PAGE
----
Recognizing LGBT Identity and their Position in the Society
April 6, 2021
Today, more Indian teenagers are accepting of homosexuality and queer identities than ever before, but recognition of their sexuality and the right to openly express their gender preferences remain a constant struggle for the LGBT (lesbian, gay, bisexual, and transgender) people within the confines of their families, homes, and schools.
In urban India, where social media and corporate campaigns have raised awareness of LGBT rights, the situation for gay men appears to be more positive than for transgender people or lesbian women. Although urban LGBT voices heard on a variety of online and real-world outlets are a vital part of LGBT advocacy, they only represent a small portion of the diverse chasm that exists. Families in rural India have their own ways of dealing with LGBT people, far away from gay pride parades, meet-ups, and heated Twitter debates. In certain areas, secret honor killings are arranged so that a young gay man’s only option for survival is to flee to a city in the dead of night, with little money or social support.
Lesbian women in other parts of the world are subjected to family-sanctioned corrective assaults, which are often carried out by family members. Vyjayanti Vasanta Mogli, a transwoman LGBT activist and public policy scholar at Tata Institute of Social Sciences in Hyderabad, who has publicly spoken about her harassment at school, believes that lesbian women and transmen in India are underrepresented in the LGBT community and end up at the bottom of the hierarchy when it comes to basic human rights within the family and village.
When she discusses the rural socioeconomic situation, she quotes B.R. Ambedkar. “Ambedkar saw the village as a unit of abuse, and this is particularly true when it comes to LGBT issues,” she says. “Rape is often prescribed by village medics to cure lesbians of homosexuality. Refusing to marry leads to increased physical violence. On-screen depictions of family acceptance stories on television and in other media are more of an urban phenomenon.”
Every year, suicides by lesbian women make headlines in India’s educated cities. It’s no surprise, though, that a court recently ruled that lesbians in India are only at risk from their own families.
The consequences of coming out
According to a recent report, parental reaction to homosexuality is one of the major factors that leads to the stigmatization of LGBT people. According to the report, most LGBT people are considered normal by their families only if they agree to act like heterosexuals.
Prince Manvendra Singh Gohil, whose coming-out story has been well-documented in the media in recent years, now leads many LGBT-related projects, including the Lakshya Trust, which works to prevent HIV/AIDS in the LGBT community. He advises LGBT people not to be swayed by what they see in the media. “I was in the closet for 41 years for no small reason,” he says. He declares “I know of someone who was inspired by a television show and wanted to come out to his family. It was a complete failure. He had lost everything: his house, his work, and his possessions. People should always be conscious of their own truth, as I always tell them. Prepare yourself financially. Before you take this measure, emotionally and financially detach yourself from your family.”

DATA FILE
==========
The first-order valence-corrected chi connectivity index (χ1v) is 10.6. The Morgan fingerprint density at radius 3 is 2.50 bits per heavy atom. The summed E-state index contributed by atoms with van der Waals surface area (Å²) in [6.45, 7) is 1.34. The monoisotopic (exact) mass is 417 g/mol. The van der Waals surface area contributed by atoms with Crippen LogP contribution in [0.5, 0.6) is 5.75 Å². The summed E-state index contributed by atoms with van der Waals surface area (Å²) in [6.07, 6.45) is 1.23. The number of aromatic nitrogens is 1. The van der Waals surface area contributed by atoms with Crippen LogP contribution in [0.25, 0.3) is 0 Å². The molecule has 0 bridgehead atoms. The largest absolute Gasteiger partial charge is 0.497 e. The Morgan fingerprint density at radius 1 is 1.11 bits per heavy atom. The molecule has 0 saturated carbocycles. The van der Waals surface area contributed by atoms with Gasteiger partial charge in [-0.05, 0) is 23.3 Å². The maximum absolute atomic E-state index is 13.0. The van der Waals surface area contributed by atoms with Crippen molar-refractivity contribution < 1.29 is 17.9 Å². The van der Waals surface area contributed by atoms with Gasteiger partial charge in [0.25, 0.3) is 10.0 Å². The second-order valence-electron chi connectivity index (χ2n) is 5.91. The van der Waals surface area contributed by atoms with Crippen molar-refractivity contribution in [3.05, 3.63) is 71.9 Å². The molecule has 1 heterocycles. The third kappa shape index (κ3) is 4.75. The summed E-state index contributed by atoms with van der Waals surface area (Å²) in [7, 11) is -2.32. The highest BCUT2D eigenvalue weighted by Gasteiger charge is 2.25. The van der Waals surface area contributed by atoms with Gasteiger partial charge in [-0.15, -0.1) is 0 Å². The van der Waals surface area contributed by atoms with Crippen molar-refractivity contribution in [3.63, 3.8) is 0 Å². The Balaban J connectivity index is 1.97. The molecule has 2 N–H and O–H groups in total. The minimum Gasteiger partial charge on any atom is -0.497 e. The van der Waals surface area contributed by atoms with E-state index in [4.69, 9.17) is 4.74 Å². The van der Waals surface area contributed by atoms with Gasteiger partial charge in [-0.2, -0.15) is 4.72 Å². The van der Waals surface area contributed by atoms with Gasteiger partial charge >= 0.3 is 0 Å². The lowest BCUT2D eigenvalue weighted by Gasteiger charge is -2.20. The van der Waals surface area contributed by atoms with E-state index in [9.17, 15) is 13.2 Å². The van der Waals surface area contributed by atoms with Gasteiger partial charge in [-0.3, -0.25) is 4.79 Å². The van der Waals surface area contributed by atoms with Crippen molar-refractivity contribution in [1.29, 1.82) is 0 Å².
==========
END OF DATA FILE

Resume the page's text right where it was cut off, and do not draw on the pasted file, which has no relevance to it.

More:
Mr. Gay India 2016, Anwesh Sahoo, who came out to his family when he was 16 years old, has a different viewpoint: “I would not suggest waiting for the right moment. Staying in the closet has a significant psychological cost. I recommend that if you and your family have access to details, you use it whenever you have strong feelings about your identity.”
Mogli, on the other hand, warns against the common practice of family members pushing LGBT people to undergo “corrective” therapy. After she came out, she was compelled to spend several months in a psychiatric facility. Her intense mistrust of the medical profession has also been influenced by the experience.
Parmesh Shahani, the head of Godrej India Culture Lab and author of Gay Bombay, says he doesn’t know a single person whose life has worsened in the long run as a result of coming out. “Although it is difficult, I am a firm believer in people coming out. I’m aware of many families that have come together as a result of someone’s decision to come out. You are just expressing who you are, in front of others when you come out. You’re not looking for their blessing or acceptance. Allow them the time they need to process information, ask questions, and accept you.”
Redefining family and its role
Lack of family support can be a major blow to LGBT people’s mental and physical wellbeing in a society where strict social and cultural expectations determine the terms and conditions of education, career, and marriage. Isolation and pressure to adapt often result in depression, suicidal ideation, and psychosomatic illnesses. Many of them would rather relocate to another city to avoid the enormous pressure to marry and start a family. Families who embrace their identities impose a lot of limits on how they dress and communicate with their partners. Online communities and social media have provided open alternatives to forming a community outside of the family in the absence of family support. Gaysi and Gaylaxy, as well as publishers like Queer Ink, have aided in the creation of spaces for LGBT people to connect, communicate, and collaborate.
Dhrubo Jyoti, a journalist, and LGBT activist claims that social media has given him a sense of belonging since he was a teenager. He met and communicated with other queer people through a fake Facebook profile, and he found a way to share his fears and desires.